The mid to late 1930’s were a dark time for Fitzgerald, and the literature he produced was reflective of the difficulty he was subject to. Much of what he wrote from this period remained unpublished, until now. The people at Scribner are finally gracing readers with a collection of these stories, the last of Fitzgerald’s work. They claim the author was unable to sell because the “subject matter or style departed from what editors expected of [the author] in the 1930s.”
F. Scott Fitzgerald dealt with quite a bit towards the end of his career. His wife, Zelda was interned at a Sanitorium in the North Carolina mountains, where she was being treated for schizophrenia. Fitzgerald moved out there to be near her, living as a recluse resigned to alcoholism and grief, before moving back to Hollywood three years before his death.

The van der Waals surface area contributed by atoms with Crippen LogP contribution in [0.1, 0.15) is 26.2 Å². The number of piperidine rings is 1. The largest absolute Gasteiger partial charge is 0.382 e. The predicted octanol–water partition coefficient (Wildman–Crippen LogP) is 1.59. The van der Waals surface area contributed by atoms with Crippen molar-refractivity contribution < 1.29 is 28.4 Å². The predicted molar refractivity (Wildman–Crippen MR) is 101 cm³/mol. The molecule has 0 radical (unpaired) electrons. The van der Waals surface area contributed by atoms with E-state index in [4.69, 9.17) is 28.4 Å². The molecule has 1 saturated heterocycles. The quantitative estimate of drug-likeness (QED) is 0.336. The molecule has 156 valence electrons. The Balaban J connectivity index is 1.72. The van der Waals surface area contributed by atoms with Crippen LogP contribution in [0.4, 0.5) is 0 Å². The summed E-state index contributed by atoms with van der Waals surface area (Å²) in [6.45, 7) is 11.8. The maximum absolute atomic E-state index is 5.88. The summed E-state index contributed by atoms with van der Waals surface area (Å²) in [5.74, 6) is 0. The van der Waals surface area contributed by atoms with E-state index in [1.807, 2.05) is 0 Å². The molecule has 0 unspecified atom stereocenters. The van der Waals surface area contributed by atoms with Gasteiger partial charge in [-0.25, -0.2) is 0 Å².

I’d Die For You, the collection’s titular story, draws heavily on Fitzgerald’s time in North Carolina. The collection explores his versatility and mastery of short fiction. It also serves as a testament to his dedication to the art, what with many of the stories remaining unpublished until now due to his unwillingness to edit or censor them. Scribner adds:
“Rather than permit changes and sanitising by his contemporary editors, Fitzgerald preferred to let his work remain unpublished, even at a time when he was in great need of money and review attention.”
We can all look forward to exploring the darker, more human Fitzgerald come April 2017.
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